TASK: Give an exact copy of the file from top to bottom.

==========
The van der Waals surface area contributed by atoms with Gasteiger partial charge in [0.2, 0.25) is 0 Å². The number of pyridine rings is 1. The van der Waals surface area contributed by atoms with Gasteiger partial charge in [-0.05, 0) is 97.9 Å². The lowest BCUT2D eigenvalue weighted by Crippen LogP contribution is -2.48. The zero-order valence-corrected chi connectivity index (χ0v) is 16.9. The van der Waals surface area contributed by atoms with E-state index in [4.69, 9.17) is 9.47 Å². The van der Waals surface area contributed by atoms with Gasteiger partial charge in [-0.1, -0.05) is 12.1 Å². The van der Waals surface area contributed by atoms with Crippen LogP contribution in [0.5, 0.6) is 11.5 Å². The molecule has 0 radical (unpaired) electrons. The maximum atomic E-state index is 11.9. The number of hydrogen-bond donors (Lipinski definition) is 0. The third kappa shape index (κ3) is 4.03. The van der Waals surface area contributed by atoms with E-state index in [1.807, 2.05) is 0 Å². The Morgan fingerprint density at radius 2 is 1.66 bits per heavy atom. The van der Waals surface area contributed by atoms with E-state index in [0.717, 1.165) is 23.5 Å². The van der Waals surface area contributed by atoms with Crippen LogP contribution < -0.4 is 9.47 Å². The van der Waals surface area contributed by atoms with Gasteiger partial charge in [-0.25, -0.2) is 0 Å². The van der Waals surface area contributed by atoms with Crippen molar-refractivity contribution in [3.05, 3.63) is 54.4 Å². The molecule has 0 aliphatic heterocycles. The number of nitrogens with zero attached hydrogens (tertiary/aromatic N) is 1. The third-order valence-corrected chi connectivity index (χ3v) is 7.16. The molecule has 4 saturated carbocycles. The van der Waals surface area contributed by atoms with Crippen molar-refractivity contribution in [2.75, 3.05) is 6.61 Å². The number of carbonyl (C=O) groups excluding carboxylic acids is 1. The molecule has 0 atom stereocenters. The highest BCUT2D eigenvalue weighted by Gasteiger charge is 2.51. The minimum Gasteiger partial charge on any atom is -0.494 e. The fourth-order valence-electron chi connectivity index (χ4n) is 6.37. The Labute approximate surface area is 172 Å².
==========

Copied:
The van der Waals surface area contributed by atoms with Gasteiger partial charge in [0.2, 0.25) is 0 Å². The number of pyridine rings is 1. The van der Waals surface area contributed by atoms with Gasteiger partial charge in [-0.05, 0) is 97.9 Å². The lowest BCUT2D eigenvalue weighted by Crippen LogP contribution is -2.48. The zero-order valence-corrected chi connectivity index (χ0v) is 16.9. The van der Waals surface area contributed by atoms with E-state index in [4.69, 9.17) is 9.47 Å². The van der Waals surface area contributed by atoms with Gasteiger partial charge in [-0.1, -0.05) is 12.1 Å². The van der Waals surface area contributed by atoms with Crippen LogP contribution in [0.5, 0.6) is 11.5 Å². The molecule has 0 radical (unpaired) electrons. The maximum atomic E-state index is 11.9. The number of hydrogen-bond donors (Lipinski definition) is 0. The third kappa shape index (κ3) is 4.03. The van der Waals surface area contributed by atoms with E-state index in [1.807, 2.05) is 0 Å². The Morgan fingerprint density at radius 2 is 1.66 bits per heavy atom. The van der Waals surface area contributed by atoms with E-state index in [0.717, 1.165) is 23.5 Å². The van der Waals surface area contributed by atoms with Crippen LogP contribution < -0.4 is 9.47 Å². The van der Waals surface area contributed by atoms with Gasteiger partial charge in [-0.25, -0.2) is 0 Å². The van der Waals surface area contributed by atoms with Crippen molar-refractivity contribution in [3.05, 3.63) is 54.4 Å². The molecule has 0 aliphatic heterocycles. The number of nitrogens with zero attached hydrogens (tertiary/aromatic N) is 1. The third-order valence-corrected chi connectivity index (χ3v) is 7.16. The molecule has 4 saturated carbocycles. The van der Waals surface area contributed by atoms with Crippen molar-refractivity contribution in [2.75, 3.05) is 6.61 Å². The number of carbonyl (C=O) groups excluding carboxylic acids is 1. The molecule has 0 atom stereocenters. The highest BCUT2D eigenvalue weighted by Gasteiger charge is 2.51. The minimum Gasteiger partial charge on any atom is -0.494 e. The fourth-order valence-electron chi connectivity index (χ4n) is 6.37. The Labute approximate surface area is 172 Å².